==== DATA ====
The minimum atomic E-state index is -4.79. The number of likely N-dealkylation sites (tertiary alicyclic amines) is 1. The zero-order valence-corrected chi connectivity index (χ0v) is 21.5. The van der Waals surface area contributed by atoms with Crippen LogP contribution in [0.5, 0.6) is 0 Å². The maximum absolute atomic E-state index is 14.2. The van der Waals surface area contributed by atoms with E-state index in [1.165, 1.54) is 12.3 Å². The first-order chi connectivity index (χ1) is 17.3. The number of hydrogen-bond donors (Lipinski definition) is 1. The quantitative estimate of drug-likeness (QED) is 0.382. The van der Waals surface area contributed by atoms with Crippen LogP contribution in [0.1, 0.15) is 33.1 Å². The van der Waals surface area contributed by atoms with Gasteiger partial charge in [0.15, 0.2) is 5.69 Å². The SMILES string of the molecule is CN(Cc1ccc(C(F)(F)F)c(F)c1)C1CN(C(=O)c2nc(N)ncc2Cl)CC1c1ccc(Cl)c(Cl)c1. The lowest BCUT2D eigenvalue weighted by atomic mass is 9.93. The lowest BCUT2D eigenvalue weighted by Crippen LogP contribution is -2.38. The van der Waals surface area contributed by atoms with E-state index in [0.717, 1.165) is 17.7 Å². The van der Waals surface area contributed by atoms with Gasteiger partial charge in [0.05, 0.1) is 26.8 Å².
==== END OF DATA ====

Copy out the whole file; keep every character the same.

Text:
The minimum atomic E-state index is -4.79. The number of likely N-dealkylation sites (tertiary alicyclic amines) is 1. The zero-order valence-corrected chi connectivity index (χ0v) is 21.5. The van der Waals surface area contributed by atoms with Crippen LogP contribution in [0.5, 0.6) is 0 Å². The maximum absolute atomic E-state index is 14.2. The van der Waals surface area contributed by atoms with E-state index in [1.165, 1.54) is 12.3 Å². The first-order chi connectivity index (χ1) is 17.3. The number of hydrogen-bond donors (Lipinski definition) is 1. The quantitative estimate of drug-likeness (QED) is 0.382. The van der Waals surface area contributed by atoms with Crippen LogP contribution in [0.1, 0.15) is 33.1 Å². The van der Waals surface area contributed by atoms with Gasteiger partial charge in [0.15, 0.2) is 5.69 Å². The SMILES string of the molecule is CN(Cc1ccc(C(F)(F)F)c(F)c1)C1CN(C(=O)c2nc(N)ncc2Cl)CC1c1ccc(Cl)c(Cl)c1. The lowest BCUT2D eigenvalue weighted by atomic mass is 9.93. The lowest BCUT2D eigenvalue weighted by Crippen LogP contribution is -2.38. The van der Waals surface area contributed by atoms with E-state index in [0.717, 1.165) is 17.7 Å². The van der Waals surface area contributed by atoms with Gasteiger partial charge in [0.05, 0.1) is 26.8 Å².